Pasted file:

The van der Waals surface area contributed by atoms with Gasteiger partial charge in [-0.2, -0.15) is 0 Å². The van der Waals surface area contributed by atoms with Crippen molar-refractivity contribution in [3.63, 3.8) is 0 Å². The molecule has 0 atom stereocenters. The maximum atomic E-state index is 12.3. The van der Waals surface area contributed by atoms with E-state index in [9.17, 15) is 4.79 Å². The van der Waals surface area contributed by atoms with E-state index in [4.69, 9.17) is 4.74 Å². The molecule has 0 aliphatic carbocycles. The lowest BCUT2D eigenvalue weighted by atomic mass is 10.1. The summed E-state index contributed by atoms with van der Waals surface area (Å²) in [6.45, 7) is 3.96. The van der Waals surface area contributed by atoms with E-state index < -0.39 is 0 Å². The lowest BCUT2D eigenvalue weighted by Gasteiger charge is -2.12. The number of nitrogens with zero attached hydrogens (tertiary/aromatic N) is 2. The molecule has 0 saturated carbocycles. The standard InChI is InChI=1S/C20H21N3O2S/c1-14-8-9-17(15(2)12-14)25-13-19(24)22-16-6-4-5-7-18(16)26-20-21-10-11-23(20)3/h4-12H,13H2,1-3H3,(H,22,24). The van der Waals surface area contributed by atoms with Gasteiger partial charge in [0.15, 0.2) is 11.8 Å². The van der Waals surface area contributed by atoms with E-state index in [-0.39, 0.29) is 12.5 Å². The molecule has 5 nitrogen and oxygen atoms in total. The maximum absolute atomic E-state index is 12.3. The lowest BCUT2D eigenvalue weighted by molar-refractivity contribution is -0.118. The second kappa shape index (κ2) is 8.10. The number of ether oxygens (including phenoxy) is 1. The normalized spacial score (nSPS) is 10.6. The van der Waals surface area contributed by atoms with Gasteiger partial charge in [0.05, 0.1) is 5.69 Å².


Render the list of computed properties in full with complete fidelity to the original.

The van der Waals surface area contributed by atoms with Gasteiger partial charge in [-0.2, -0.15) is 0 Å². The van der Waals surface area contributed by atoms with Crippen molar-refractivity contribution in [3.63, 3.8) is 0 Å². The molecule has 0 atom stereocenters. The maximum atomic E-state index is 12.3. The van der Waals surface area contributed by atoms with E-state index in [9.17, 15) is 4.79 Å². The van der Waals surface area contributed by atoms with E-state index in [4.69, 9.17) is 4.74 Å². The molecule has 0 aliphatic carbocycles. The lowest BCUT2D eigenvalue weighted by atomic mass is 10.1. The summed E-state index contributed by atoms with van der Waals surface area (Å²) in [6.45, 7) is 3.96. The van der Waals surface area contributed by atoms with E-state index < -0.39 is 0 Å². The lowest BCUT2D eigenvalue weighted by Gasteiger charge is -2.12. The number of nitrogens with zero attached hydrogens (tertiary/aromatic N) is 2. The molecule has 0 saturated carbocycles. The standard InChI is InChI=1S/C20H21N3O2S/c1-14-8-9-17(15(2)12-14)25-13-19(24)22-16-6-4-5-7-18(16)26-20-21-10-11-23(20)3/h4-12H,13H2,1-3H3,(H,22,24). The van der Waals surface area contributed by atoms with Gasteiger partial charge in [0.15, 0.2) is 11.8 Å². The van der Waals surface area contributed by atoms with E-state index in [-0.39, 0.29) is 12.5 Å². The molecule has 5 nitrogen and oxygen atoms in total. The maximum absolute atomic E-state index is 12.3. The lowest BCUT2D eigenvalue weighted by molar-refractivity contribution is -0.118. The second kappa shape index (κ2) is 8.10. The number of ether oxygens (including phenoxy) is 1. The normalized spacial score (nSPS) is 10.6. The van der Waals surface area contributed by atoms with Gasteiger partial charge in [0.05, 0.1) is 5.69 Å².